9 Fun (and Charitable!) Ways to Get Your Family to De-Clutter
They say a de-cluttered space leads to a de-cluttered mind. It’s also a great opportunity to teach children the value of charity. Here are ways the whole family can get involved in clearing the clutter – and doing a good deed.
Tackle the Closet Together
The closet is the easiest place to start your purge. Begin by thinking of your staple clothing items and put them aside. Next, do your best to think of every item in your closet. For the ones you’ve forgotten, toss into the donate pile – especially items that haven’t gotten much use in the last year or two. Turn this into a game for children by getting them to sort their favourite outfits. Donate the ones they don’t mention or have outgrown. “It gets them to learn about taking inventory of their stuff,” says Pollack.
Last but not least, don’t forget to wash all clothing items before putting them in the donate bin.
Turn Birthdays Into Good Deed Days
The best way to take a stance on clutter is to stop it from entering your house. Organizational expert Jill Pollack suggests having giftless birthday parties for children under five. Go to a local animal sanctuary or zoo and have the child pick their favorite animal. On the birthday invite, ask for donations to the animal in lieu of gifts. “It’s a good message and a good gift,” says Pollack. “The alternative is 20 plastic tchotchkes.”
Hunt for Vintage Electronics at Grandma’s
A prime place to find vintage electronics is at grandparents’ homes. Turn the search into a family-wide hunt, and be sure to sort through any forgotten treasures they might have stored aside. Walkmans, CD players and VCRs are practically novelty items these days. Chances are they don’t get much use around the house and are simply adding to the clutter. And while you might have a hard time finding use for them, these items may find new life in someone else’s hands.
Take Stock of Under-Used Kitchenware
When is the last time you used that melon baller? How about the heart-shaped waffle iron? And those dulled knifes that will never get sharpened? Many of these items are simply taking up space in your kitchen, and while the intention to use them one day might cross your mind, it’s important to think realistically. Once you’ve donated them, chances are you’ll never think of them again. Get your children involved in decluttering the kitchen by getting them to count all the mismatched dishes and cutlery sets filling your cupboards and drawers.
Let Kids Pick Which Toys to Toss
Having children part ways with a toy is no easy task. That’s why when it comes time to clear the playpen, it’s prime time to teach the younger set the importance of giving. Explain to children how their generosity can help make another child happy, which will make them feel happy, too. Allow them to choose the toys they’re ready to pass along and get them involved in the drop off process. Just remember to toss any plush toys in the wash before donating them.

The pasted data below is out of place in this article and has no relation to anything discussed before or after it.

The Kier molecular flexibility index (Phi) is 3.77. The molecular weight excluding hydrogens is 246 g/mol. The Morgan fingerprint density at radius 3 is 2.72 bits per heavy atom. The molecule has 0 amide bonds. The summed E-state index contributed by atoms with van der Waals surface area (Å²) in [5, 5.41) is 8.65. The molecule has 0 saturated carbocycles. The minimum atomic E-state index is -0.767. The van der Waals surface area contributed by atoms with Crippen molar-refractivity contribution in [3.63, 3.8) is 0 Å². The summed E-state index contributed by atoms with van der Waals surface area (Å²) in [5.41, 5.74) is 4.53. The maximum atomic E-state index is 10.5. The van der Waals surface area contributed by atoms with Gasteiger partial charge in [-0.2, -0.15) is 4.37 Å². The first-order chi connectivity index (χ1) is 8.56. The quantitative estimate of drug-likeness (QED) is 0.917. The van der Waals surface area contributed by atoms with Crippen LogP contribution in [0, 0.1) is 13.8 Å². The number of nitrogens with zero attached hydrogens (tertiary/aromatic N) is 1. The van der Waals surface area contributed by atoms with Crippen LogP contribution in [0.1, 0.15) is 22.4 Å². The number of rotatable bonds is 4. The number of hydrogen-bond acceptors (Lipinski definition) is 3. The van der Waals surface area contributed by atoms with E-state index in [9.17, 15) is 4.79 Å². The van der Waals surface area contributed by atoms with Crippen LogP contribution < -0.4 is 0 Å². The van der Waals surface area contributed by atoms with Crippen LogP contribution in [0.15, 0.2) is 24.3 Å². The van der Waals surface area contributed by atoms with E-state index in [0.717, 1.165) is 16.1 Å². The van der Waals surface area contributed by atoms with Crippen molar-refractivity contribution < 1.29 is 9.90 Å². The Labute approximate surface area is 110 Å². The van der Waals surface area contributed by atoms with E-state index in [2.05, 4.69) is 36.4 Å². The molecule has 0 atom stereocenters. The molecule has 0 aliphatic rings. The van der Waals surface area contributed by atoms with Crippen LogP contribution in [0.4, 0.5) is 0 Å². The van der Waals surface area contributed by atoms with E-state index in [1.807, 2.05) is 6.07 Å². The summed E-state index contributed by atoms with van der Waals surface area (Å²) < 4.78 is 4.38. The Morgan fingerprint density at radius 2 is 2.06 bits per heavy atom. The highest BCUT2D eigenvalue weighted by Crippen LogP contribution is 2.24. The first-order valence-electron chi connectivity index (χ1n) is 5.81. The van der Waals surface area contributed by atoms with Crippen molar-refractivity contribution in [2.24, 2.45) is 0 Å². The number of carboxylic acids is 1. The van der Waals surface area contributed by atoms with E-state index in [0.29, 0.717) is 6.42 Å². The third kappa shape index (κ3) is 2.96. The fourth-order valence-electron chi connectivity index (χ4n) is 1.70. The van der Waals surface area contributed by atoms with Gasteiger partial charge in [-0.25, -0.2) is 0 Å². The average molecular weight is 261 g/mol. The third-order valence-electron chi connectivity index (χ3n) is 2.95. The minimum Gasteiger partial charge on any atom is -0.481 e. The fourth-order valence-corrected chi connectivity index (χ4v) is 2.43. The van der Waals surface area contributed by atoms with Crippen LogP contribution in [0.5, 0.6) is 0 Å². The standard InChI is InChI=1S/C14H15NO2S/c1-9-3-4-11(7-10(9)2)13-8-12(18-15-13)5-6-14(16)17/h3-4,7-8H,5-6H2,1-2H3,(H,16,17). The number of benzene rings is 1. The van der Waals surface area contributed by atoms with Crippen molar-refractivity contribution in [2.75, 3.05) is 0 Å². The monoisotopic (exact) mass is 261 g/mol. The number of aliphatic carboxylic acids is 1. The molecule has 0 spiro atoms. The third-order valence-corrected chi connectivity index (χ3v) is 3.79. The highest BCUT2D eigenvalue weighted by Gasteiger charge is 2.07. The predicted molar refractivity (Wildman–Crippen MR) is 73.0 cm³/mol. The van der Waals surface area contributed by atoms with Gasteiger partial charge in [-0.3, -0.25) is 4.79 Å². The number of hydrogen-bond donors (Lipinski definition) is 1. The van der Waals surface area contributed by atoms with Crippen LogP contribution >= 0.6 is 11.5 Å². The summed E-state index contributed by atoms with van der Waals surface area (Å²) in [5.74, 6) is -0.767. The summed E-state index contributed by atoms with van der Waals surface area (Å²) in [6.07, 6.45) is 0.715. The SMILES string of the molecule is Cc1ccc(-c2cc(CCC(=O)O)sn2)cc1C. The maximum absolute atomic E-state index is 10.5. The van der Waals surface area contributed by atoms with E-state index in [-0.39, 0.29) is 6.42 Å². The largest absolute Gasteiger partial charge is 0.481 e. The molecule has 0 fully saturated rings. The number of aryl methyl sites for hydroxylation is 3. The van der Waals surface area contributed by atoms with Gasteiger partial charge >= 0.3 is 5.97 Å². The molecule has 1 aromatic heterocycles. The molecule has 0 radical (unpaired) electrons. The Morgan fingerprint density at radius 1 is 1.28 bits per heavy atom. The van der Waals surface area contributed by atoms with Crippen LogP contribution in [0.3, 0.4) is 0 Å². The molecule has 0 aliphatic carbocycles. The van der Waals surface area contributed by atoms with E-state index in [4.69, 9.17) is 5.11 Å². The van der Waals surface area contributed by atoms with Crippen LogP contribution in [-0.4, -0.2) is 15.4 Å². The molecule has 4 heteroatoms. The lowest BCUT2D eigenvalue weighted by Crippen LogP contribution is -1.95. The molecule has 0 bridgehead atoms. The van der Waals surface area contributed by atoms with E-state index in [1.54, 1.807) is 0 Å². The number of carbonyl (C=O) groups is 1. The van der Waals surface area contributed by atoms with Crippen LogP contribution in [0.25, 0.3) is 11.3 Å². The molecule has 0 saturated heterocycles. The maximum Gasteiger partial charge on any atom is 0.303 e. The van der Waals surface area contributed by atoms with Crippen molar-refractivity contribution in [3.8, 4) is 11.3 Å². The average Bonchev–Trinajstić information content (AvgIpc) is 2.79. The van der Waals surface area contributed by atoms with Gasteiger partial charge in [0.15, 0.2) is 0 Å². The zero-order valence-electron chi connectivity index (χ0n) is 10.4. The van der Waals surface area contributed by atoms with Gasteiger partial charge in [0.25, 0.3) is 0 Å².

Make Clearing Out the Linen Closet a Counting Game
Clear out a cramped linen closet by taking inventory and assessing how much bedding and towels are really needed. Sort through the pile and use Pollack’s three-second rule to decide what to keep and what to donate. Have your child count to three while you hold up each item. “If in three seconds you can’t decide that you want it, you don’t want it enough,” says Pollack. Wash all linens and towels before donating them.
Play the Top 10 Game to Tidy the Toolbox
Before you open your toolbox, think about the ten most important tools you’ve used recently. If you have a hard time remembering items, give them up. “As you go through it you realize ‘I didn’t name that, I didn’t remember I had that,'” says Pollack. “If you don’t remember you had that, why are you keeping it?” This especially applies to any duplicated tools. How many Allen Keys does one household need?
Plan for Cleaning Time Together
Decluttering takes time and focus – two things busy families never seem to have enough of. That’s why it’s important to schedule a day or weekend to clear out excess stuff from your home. “Book something on the calendar,” says Pollack, “plan for it and you know it’s coming.” If the entire house seems too daunting to tackle in a weekend, start by scheduling a few rooms over the course a month. Once your house is done, consider getting the family together to clear out grandparents’ spaces. See it as family bonding time rather than a chore, as well as a way to take stock of what’s useful and sentimental and what’s ready to be passed along.